Real Gardeners Make Dirt

When I was 10, a rainy day meant staying indoors with little to do.  At 15, I was worried my hair would frizz and boys wouldn’t like me.   Now, as an adult gardener, I just smile.  I can hear my plants drinking it all in.

We have actually had a mini-drought here in the mid-Atlantic.  There was no measurable rain for the first three weeks of April.  That’s not good news for the water table, the farmers, the gardeners and anyone who likes to eat.  No rain means no planting and no fresh veggies this summer.

Happily, we got about 2” in a 36 hour period from Sunday through Monday.  Today, we got another .75 inches.  I know this without listening to the weather because we have our own rain gauge.  Naturally.

flower boxes, compost pile

Compost piles hide behind planter boxes

The picture above shows one of the terraced boxes we have in the back.  Our slope is so steep, it is the only way I can garden in most of the yard.  Back against the fence are what my husband calls my little cow pies.  That’s where I make my compost.

The newest pile, the one we are currently adding fresh material to, is in the circular green thing.  They don’t sell that anymore, but they should.  Mine is about 25 years old.  You just lift it off when you are ready to start a new pile.  The sides have lots of air holes and you can toss the contents as you add grass, leaves and kitchen waste.

In the fall, I try to toss the piles that have been cooking during the summer.  I spread out anything that is fully decomposed and consolidate as much as I can.  Fall brings a big influx of dead leaves and I treat the piles like sour dough starter, adding partially decomposed layers to help the leaves start breaking down.

Each spring, I am usually able to top dress all over the garden and add good compost to anything I have in pots.  I feel smart and virtuous!  I can make earth.  How cool is that?

rebuilding grass garden

Remember that gorgeous ornamental grass garden I showed in my last gardening post?  Nature hasn’t been kind.  Towering evergreen trees began blocking the light and sending roots over to steal the nutrients.   The picture at the right shows you what it looks like now.  I have moved several of the straggly old grasses to homes along the back fence and added a row of thick curved wall stones as a front edge.

They will allow me to raise the level of the soil by about 4” along the front 4-5’ of the slope.  I have some small pieces of flagstone which I will use to mark the end of the lower section and the beginning of the upper section.    I hope to put mostly perennials here, with taller ones in the back to help hide my neighbor’s storage sheds.  At least they are white plastic and not rusty metal ones.  I try to look on the bright side.

I’ve dug about half the space, removing old tree roots and rocks.  The little rocks are filling the triangular spaces between the border stones.  Looks kind of cool and should keep those spaces from filling with weeds.

pebbles_and_shellsI try to keep all the smaller rocks I find whenever I am working the soil.  I throw them on a sloped area near the house that connects one part of the garden to another.  It was a potential washout spot but the rocks keep that from happening.  On trips to the ocean, I picked up shells and tossed them on top.  I think of the whole pile as ground art.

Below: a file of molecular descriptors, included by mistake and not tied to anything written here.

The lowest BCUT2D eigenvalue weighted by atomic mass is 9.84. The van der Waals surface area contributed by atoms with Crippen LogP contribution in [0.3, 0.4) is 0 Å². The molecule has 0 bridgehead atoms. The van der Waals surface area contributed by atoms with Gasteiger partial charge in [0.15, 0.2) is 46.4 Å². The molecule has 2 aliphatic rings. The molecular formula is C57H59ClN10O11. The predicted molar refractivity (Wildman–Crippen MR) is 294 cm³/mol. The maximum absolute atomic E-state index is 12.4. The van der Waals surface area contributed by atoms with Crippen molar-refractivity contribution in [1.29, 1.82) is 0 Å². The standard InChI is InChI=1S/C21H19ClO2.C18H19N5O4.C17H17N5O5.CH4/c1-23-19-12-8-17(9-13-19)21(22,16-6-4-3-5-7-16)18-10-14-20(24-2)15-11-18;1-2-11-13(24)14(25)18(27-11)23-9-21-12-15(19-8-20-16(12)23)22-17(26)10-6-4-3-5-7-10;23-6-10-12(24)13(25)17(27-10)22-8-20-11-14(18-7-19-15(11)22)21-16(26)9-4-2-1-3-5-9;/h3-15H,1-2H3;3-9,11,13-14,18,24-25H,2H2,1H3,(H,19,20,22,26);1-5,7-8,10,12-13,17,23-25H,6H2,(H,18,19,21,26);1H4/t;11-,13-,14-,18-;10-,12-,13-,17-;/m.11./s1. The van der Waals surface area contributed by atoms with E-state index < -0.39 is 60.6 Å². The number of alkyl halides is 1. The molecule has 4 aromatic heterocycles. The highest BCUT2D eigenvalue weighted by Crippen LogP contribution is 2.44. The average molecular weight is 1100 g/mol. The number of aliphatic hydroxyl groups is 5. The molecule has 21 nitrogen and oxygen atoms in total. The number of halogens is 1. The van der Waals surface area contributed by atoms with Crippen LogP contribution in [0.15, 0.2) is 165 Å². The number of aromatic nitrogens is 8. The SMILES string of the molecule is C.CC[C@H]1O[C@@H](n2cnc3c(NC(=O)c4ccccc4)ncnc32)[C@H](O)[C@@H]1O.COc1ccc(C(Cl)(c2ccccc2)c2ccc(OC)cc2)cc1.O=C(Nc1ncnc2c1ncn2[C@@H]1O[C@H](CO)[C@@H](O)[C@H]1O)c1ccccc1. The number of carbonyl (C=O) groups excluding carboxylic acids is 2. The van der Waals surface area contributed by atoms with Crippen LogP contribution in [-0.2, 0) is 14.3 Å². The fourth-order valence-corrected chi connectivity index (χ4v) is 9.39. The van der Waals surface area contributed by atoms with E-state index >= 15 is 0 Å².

Work will keep me busy tomorrow and then more rain is promised for the weekend.  With luck, I might get out in the garden on Sunday, Monday for sure.  I have to harness all this enthusiasm while I have it!  I know it disappears as soon as the weather gets really hot.

Hope you are getting out in your garden.


8 thoughts on “Real Gardeners Make Dirt

  1. I love the blog. You are a great writer, and I know that all of us who have taken your classes will enjoy learning a little more about you. My hobbies are quilting and gardening, so you know that I will enjoy the blog.

    • I have some raised beds where I grow peppers, tomatoes, and herbs. I have some perennials around the perimeter of our very small backyard and some pots with annuals. I would like to have a bigger yard, but my husband is not as excited about that idea as I am.

      • Big yards are hard to find unless you want to live in an older house. We’ve been here over 30 years and periodically, we look at houses, just because we like to do it. I started noticing more than 20 years ago that yards were the size of swimming pools. I asked a realtor and she said two income families don’t want to mow grass on the weekends.

        My husband knows I won’t move and leave my garden at this point. Too old to start over.

        I take it you have a fair amount of sun since you are growing veggies. Until recently, we didn’t have enough sun to do that.

  2. Yes, there is plenty of sun because we do not have any trees, except a dwarf apple tree, in the backyard. The house shades it late in the afternoon, but the plants are ready for relief from the Texas heat by that time of day.

  3. Are you in Southern Texas or up in the hill country where there is at least a chance of rain in summer? I am always astounded when I see the Texas temps on the weather map or hear my TX friends talk about things like the rear view mirror melting off the front window of their cars!

    • I am in North Texas, about 30 miles north of Dallas. There has been a drought the past couple of years, but we have had quite a bit of rain this spring. South Texas is much too hot for me. We moved here about 13 years ago from dry West Texas, and I still have trouble with the heat and humidity here in the summer.

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